Scott Morrison says Indigenous Australians’ overcoming of colonisation is perhaps “the greatest Australian story” but insists “all stories” are important on Australia Day.
The Prime Minister came under fire last week for saying January 26 1788 “wasn’t particularly flash” for convicts arriving either as he defended Australia Day remaining on that date.
But speaking on Australia Day, Mr Morrison described Indigenous Australians as some of “the greatest overcomers of all our peoples in this country”.
Mr Morrison said his message on Australia Day, seen by many as Invasion Day, was partly one of “recognition and understanding” for the experience of Indigenous Australians.
“One of the greatest overcomes of all of our peoples in this country have been our First Nations peoples,” he told 2GB Radio on Tuesday.
“The have had to overcome dispossession and they’ve had to overcome colonisation. They are a thriving, surviving community, the world’s oldest living culture.
“I think this story of overcoming is one of if not the greatest Australian story, and it’s one that we can all combine together and acknowledge.
“But whether it’s First Nations people, the convicts or the settlers that came, or the many who have since come and made us the most successful immigration country in the world today, all of these stories are important.”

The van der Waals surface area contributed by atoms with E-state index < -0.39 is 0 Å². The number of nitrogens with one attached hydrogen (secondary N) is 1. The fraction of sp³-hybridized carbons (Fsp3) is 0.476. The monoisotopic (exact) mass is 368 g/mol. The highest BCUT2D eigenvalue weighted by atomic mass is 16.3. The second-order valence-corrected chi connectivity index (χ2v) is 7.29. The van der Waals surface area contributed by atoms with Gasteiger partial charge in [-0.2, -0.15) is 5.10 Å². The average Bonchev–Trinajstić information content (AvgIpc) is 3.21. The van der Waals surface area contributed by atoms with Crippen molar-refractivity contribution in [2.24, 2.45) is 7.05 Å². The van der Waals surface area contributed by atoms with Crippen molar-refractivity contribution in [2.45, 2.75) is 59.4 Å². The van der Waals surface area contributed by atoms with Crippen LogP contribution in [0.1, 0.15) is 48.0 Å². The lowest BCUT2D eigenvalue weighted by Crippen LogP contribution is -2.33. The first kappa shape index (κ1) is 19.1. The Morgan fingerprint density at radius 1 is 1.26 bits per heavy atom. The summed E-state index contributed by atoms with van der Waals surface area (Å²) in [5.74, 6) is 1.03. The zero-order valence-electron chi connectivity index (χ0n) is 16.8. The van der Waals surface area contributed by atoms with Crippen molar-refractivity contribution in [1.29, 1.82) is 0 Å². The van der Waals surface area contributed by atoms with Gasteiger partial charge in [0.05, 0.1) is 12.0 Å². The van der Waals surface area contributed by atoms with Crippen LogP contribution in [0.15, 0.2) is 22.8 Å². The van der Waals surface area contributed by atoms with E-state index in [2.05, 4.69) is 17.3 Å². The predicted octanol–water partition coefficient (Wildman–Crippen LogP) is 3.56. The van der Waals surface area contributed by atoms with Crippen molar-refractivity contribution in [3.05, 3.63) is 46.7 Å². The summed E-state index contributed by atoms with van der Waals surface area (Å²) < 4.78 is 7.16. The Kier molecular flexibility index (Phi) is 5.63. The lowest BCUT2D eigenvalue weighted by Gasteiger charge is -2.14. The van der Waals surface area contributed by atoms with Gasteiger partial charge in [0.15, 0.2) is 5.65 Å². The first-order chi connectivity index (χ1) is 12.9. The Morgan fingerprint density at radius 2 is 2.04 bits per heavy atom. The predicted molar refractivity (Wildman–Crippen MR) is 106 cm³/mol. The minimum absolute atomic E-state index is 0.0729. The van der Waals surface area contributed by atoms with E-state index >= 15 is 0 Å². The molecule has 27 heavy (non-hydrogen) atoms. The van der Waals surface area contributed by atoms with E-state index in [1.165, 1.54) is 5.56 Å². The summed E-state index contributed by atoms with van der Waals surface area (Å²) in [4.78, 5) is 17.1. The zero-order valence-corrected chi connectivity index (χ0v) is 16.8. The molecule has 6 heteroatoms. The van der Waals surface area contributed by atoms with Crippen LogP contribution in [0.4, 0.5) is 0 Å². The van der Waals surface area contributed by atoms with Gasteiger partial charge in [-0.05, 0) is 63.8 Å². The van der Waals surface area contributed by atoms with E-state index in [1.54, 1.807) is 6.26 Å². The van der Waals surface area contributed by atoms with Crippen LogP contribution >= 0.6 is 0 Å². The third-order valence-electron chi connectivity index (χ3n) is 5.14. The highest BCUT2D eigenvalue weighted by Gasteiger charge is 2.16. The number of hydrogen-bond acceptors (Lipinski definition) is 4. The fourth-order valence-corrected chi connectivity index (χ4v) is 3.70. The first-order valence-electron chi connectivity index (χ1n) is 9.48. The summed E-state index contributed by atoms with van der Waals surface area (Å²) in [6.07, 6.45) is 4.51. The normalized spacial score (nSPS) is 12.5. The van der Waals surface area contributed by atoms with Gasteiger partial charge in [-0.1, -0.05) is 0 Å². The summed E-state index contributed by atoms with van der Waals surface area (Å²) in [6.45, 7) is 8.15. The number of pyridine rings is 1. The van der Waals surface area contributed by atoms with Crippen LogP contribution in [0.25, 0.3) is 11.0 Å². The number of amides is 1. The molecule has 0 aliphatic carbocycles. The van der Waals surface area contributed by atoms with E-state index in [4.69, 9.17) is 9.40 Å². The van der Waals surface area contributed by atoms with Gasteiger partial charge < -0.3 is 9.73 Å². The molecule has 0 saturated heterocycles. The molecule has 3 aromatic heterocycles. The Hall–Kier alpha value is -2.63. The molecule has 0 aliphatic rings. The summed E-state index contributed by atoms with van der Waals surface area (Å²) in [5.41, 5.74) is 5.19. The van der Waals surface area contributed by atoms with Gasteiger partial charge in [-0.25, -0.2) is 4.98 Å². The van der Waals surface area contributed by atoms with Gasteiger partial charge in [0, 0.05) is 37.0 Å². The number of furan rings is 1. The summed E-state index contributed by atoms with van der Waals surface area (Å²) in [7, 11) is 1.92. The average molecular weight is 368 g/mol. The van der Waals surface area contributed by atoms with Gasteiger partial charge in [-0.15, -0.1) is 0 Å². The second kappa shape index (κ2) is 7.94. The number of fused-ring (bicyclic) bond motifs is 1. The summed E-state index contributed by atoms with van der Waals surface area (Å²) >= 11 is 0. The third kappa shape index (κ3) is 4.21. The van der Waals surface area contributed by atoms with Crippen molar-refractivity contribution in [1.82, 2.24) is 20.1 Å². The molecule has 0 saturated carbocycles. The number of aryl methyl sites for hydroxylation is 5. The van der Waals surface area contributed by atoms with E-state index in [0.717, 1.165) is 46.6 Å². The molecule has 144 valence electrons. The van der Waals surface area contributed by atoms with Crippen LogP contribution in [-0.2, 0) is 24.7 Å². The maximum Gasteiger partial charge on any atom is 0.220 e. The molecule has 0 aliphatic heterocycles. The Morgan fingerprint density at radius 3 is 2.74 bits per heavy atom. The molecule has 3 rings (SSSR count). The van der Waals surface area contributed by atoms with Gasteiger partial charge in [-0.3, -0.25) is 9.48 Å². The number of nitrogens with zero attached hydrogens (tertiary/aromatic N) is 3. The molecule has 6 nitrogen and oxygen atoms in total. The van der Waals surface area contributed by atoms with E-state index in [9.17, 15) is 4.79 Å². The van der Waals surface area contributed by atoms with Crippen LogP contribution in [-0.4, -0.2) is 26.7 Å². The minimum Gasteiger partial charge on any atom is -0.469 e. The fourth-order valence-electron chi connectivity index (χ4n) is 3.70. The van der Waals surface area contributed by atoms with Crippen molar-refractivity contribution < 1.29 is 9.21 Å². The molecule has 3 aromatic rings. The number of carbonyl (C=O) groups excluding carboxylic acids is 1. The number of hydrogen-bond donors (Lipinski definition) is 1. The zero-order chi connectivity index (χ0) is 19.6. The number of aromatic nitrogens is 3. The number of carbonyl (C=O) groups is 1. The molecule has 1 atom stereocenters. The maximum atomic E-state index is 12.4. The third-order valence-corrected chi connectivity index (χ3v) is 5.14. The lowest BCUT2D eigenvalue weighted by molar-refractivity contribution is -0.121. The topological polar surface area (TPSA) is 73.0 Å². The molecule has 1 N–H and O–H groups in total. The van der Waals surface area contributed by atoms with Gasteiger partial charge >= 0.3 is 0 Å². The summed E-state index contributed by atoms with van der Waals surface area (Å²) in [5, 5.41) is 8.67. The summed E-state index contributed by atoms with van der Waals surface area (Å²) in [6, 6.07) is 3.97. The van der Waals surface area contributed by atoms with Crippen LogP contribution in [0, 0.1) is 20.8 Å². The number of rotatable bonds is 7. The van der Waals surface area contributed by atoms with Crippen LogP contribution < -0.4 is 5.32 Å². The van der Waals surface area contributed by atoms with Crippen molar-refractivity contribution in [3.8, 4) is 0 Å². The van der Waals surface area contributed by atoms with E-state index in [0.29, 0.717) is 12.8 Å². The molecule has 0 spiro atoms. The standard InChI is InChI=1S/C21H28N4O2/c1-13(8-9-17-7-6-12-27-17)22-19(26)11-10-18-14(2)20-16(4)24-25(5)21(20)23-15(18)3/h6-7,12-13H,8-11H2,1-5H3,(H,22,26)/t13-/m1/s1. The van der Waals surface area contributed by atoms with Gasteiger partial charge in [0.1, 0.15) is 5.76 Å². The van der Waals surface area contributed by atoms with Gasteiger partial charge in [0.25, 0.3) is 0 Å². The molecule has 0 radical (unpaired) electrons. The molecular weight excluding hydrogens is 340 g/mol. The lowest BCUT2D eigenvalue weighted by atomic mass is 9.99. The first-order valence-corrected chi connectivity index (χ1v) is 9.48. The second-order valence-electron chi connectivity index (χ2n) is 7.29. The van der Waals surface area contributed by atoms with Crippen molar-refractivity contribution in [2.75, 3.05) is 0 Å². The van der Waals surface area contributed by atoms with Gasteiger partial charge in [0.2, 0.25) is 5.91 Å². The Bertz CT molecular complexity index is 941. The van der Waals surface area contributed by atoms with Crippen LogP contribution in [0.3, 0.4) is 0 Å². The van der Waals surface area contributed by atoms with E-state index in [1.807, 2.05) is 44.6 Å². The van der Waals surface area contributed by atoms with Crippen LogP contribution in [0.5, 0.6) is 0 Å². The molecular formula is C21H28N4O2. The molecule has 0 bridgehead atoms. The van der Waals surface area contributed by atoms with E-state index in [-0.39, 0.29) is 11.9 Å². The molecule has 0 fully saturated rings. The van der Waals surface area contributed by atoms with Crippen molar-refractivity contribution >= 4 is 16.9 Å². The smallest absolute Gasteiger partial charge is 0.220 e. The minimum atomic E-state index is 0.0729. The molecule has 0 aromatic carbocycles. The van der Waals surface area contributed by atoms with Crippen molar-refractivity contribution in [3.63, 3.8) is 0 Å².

Mr Morrison has rejected calls to move Australia Day from January 26, arguing the date acknowledged both the achievements and hardships suffered by Australians.
But Australian of the Year Grace Tame called for the date be moved after receiving the honour on Monday, saying “symbols are really important”.
“In the case of Indigenous Australians and First Nations people, this date, Invasion Day, is a huge symbol,” she told the Sydney Morning Herald.
“And it costs us nothing as a nation to actually change that date. And it would mean a lot to that community and to our national community. I think that’s important.”
Labor leader Anthony Albanese has pushed for constitutional recognition for Indigenous Australians and remained open to a proposal from Indigenous activist Noel Pearson to have commemorations on two days.
“We are diminished as a nation while we don’t recognise First Nation people in our constitution,” he said on Monday.
“We need to acknowledge our history as it was, and that people weren’t there welcoming the First Fleet. What occurred after then was frontier wars and all that history, much of which hasn’t been written.”